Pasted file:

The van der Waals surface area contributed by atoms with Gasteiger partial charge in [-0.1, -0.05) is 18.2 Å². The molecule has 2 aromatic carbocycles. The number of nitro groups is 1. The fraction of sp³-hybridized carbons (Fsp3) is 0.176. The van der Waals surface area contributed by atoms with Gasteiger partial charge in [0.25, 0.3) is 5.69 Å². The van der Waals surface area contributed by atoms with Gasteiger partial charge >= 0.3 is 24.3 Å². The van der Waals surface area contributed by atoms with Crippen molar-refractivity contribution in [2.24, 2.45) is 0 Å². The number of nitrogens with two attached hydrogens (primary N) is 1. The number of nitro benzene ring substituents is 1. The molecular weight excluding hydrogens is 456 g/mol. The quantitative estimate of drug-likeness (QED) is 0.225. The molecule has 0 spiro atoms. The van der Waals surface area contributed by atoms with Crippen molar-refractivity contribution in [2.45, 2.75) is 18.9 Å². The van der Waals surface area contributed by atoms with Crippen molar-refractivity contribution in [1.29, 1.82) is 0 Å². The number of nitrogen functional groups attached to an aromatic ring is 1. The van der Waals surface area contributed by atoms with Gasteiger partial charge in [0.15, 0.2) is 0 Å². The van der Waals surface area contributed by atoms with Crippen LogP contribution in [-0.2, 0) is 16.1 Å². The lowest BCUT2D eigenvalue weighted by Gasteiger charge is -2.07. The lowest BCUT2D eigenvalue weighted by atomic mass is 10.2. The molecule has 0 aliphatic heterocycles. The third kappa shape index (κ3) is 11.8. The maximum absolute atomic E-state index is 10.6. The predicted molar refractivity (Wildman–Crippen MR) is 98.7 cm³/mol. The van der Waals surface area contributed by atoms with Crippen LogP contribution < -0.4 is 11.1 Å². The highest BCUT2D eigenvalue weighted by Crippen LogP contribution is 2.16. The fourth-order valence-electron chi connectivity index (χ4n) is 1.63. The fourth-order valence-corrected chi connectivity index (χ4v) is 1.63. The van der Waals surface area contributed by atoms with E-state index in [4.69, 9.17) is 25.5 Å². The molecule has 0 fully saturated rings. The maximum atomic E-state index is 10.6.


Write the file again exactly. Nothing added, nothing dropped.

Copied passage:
The van der Waals surface area contributed by atoms with Gasteiger partial charge in [-0.1, -0.05) is 18.2 Å². The molecule has 2 aromatic carbocycles. The number of nitro groups is 1. The fraction of sp³-hybridized carbons (Fsp3) is 0.176. The van der Waals surface area contributed by atoms with Gasteiger partial charge in [0.25, 0.3) is 5.69 Å². The van der Waals surface area contributed by atoms with Gasteiger partial charge >= 0.3 is 24.3 Å². The van der Waals surface area contributed by atoms with Crippen molar-refractivity contribution in [2.24, 2.45) is 0 Å². The number of nitrogens with two attached hydrogens (primary N) is 1. The number of nitro benzene ring substituents is 1. The molecular weight excluding hydrogens is 456 g/mol. The quantitative estimate of drug-likeness (QED) is 0.225. The molecule has 0 spiro atoms. The van der Waals surface area contributed by atoms with Crippen molar-refractivity contribution in [2.45, 2.75) is 18.9 Å². The van der Waals surface area contributed by atoms with Crippen molar-refractivity contribution in [1.29, 1.82) is 0 Å². The number of nitrogen functional groups attached to an aromatic ring is 1. The van der Waals surface area contributed by atoms with Gasteiger partial charge in [0.15, 0.2) is 0 Å². The van der Waals surface area contributed by atoms with Crippen LogP contribution in [-0.2, 0) is 16.1 Å². The lowest BCUT2D eigenvalue weighted by Gasteiger charge is -2.07. The lowest BCUT2D eigenvalue weighted by atomic mass is 10.2. The molecule has 0 aliphatic heterocycles. The third kappa shape index (κ3) is 11.8. The maximum absolute atomic E-state index is 10.6. The predicted molar refractivity (Wildman–Crippen MR) is 98.7 cm³/mol. The van der Waals surface area contributed by atoms with Crippen LogP contribution < -0.4 is 11.1 Å². The highest BCUT2D eigenvalue weighted by Crippen LogP contribution is 2.16. The fourth-order valence-electron chi connectivity index (χ4n) is 1.63. The fourth-order valence-corrected chi connectivity index (χ4v) is 1.63. The van der Waals surface area contributed by atoms with E-state index in [4.69, 9.17) is 25.5 Å². The molecule has 0 fully saturated rings. The maximum atomic E-state index is 10.6.